Woman on the Edge by Samantha M. Bailey
Simon & Schuster: 3/3/20
review copy; 272 pages
Woman on the Edge by Samantha M. Bailey is a recommended debut psychological thriller.
Morgan Kincaid is standing on a subway platform when a distraught
stranger begs her to take her baby. She actually calls Morgan by her
name, thrusts her baby into Morgan's arms, and then jumps to her death.
Morgan, who is still recovering from her husband Ryan's suicide after he
was convicted of embezzlement, doesn't recognize the woman but wonders
if she was one of Ryan's victims. Detective Karina Martinez, who was one
of those who investigated Ryan’s crimes, is called in to investigate
this death. She believes Morgan was involved with Ryan’s embezzlement,
so she suspects Morgan was involved in this death.
It is learned that the woman who jumped was Nicole
Markham, prominent CEO of the athletic brand Breathe. She was out on
maternity leave after having her baby six weeks earlier. After she had
the baby, she was experiencing postpartum depression as well as guilt
from years ago when she was a nanny and the baby she was caring for died
sudden infant death syndrome. Nicole seemed to be suffering from
paranoia since the birth of her daughter, but was it imagined or real?
The narrative is told in alternating timelines, following Morgan in
the present day investigation versus Nicole's life leading up to her
giving Morgan her baby. Bailey keeps the suspense taut in both timelines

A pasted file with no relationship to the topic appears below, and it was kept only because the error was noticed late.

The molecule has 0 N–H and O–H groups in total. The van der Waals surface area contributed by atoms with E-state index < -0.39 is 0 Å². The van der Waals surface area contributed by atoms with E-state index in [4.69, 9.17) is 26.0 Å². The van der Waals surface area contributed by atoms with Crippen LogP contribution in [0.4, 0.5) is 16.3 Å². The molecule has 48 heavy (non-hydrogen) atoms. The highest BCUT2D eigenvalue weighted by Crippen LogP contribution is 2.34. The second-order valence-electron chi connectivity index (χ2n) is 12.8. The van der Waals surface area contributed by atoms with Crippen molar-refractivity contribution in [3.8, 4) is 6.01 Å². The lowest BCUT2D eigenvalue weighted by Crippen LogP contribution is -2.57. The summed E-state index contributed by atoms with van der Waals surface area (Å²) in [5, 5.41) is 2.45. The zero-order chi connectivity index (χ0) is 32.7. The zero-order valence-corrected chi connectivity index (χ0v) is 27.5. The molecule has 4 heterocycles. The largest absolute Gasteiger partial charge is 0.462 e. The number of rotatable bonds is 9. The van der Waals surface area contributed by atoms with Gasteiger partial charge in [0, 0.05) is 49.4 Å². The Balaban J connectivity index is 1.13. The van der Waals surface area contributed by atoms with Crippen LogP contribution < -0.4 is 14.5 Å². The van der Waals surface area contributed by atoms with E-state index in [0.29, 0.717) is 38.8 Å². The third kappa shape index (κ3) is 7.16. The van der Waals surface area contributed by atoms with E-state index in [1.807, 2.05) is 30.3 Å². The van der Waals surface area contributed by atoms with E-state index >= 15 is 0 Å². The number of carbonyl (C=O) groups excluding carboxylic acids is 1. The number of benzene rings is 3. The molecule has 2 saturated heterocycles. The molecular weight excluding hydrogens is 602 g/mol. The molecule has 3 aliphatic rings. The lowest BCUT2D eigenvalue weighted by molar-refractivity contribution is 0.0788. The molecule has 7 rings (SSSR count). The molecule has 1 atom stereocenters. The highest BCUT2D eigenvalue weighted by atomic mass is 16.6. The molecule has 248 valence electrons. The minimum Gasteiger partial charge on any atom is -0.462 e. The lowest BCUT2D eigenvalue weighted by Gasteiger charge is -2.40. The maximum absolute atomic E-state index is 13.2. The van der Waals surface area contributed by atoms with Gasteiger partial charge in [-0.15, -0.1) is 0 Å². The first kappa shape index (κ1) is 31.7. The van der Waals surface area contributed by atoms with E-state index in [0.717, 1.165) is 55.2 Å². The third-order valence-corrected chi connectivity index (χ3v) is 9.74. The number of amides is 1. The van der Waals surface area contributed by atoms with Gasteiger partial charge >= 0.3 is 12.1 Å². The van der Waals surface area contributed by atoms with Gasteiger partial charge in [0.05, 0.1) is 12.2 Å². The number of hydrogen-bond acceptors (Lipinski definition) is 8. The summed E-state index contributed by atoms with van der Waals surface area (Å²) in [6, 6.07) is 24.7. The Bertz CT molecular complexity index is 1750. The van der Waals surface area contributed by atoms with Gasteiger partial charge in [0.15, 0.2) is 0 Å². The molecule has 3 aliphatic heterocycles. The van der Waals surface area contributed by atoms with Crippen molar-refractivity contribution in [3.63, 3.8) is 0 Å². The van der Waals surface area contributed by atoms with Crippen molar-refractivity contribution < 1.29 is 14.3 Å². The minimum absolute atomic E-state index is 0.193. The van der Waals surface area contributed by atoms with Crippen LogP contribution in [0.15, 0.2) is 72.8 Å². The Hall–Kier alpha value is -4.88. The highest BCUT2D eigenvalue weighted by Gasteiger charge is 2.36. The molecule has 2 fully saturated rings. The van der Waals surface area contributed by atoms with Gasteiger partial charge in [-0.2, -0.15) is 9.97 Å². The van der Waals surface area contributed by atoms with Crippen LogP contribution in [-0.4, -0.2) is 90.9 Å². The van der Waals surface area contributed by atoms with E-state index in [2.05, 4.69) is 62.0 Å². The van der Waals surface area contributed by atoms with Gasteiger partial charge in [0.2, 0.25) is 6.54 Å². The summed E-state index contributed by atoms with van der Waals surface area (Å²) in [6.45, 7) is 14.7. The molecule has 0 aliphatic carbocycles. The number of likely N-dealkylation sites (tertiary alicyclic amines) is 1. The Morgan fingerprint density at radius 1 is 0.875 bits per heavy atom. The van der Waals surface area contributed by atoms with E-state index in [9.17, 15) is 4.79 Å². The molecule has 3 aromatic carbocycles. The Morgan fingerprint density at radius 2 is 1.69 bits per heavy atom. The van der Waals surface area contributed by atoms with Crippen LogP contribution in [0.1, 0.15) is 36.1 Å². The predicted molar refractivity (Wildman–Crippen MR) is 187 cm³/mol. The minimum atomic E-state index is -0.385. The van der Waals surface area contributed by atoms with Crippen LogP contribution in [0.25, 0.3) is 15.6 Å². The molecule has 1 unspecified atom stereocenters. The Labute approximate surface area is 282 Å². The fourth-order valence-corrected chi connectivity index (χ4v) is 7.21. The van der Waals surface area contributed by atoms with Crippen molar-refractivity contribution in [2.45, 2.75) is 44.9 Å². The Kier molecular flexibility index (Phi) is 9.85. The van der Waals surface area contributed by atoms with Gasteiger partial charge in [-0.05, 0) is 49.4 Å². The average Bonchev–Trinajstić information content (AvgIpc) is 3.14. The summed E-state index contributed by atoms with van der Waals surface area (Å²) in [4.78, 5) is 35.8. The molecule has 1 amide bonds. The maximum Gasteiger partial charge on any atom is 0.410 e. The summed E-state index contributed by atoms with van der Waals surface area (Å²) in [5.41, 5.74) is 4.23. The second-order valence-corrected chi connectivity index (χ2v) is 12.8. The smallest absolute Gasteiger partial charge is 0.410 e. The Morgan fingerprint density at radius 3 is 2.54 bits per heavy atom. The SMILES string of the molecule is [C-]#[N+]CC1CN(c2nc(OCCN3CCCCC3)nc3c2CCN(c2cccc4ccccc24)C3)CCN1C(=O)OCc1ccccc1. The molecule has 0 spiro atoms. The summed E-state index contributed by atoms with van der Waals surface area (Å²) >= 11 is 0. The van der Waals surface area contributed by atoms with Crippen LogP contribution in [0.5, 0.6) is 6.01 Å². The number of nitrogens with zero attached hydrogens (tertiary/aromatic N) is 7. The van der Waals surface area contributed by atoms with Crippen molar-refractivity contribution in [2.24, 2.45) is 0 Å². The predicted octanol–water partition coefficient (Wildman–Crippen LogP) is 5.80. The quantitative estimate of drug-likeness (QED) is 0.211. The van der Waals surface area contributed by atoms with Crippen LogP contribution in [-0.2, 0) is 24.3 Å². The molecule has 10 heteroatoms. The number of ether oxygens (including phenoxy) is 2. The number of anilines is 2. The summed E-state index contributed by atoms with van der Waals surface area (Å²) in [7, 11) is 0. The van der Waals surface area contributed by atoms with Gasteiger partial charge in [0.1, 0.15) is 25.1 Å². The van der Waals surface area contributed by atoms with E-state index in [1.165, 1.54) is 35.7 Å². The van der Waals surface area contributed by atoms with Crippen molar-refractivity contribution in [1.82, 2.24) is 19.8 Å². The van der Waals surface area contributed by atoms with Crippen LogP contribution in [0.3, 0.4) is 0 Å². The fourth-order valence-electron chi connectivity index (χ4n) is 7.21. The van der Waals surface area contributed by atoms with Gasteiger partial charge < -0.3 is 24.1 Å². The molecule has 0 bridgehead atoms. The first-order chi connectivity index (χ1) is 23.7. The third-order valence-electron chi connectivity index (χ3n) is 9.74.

as Morgan investigates on her own why this happened, which stands in
contrast to what Nicole was experiencing before her death.
While this was a good novel, I had several problems with it. The good
points included it is a tense, action packed plot with main characters
that are well-developed. Both Morgan and Nicole appear to be realistic
characters, although not necessarily believable with everything that
happens to them. My issues started when I kept thinking as I was reading
that I knew this plot, that it was in some other novel I've read,
although no name came to mind. (I read a lot.) I also knew almost at the
start who was responsible, even before the baby was born.
In the end, yes, Woman on the Edge is suspenseful, and a quick read, but with an over-the-top melodramatic
story that stretches credibility. The writing could have used a bit
more editing, although with an advanced reading copy I don't usually
mention editing, but it was evident work was needed.
My review copy was courtesy of Simon & Schuster.
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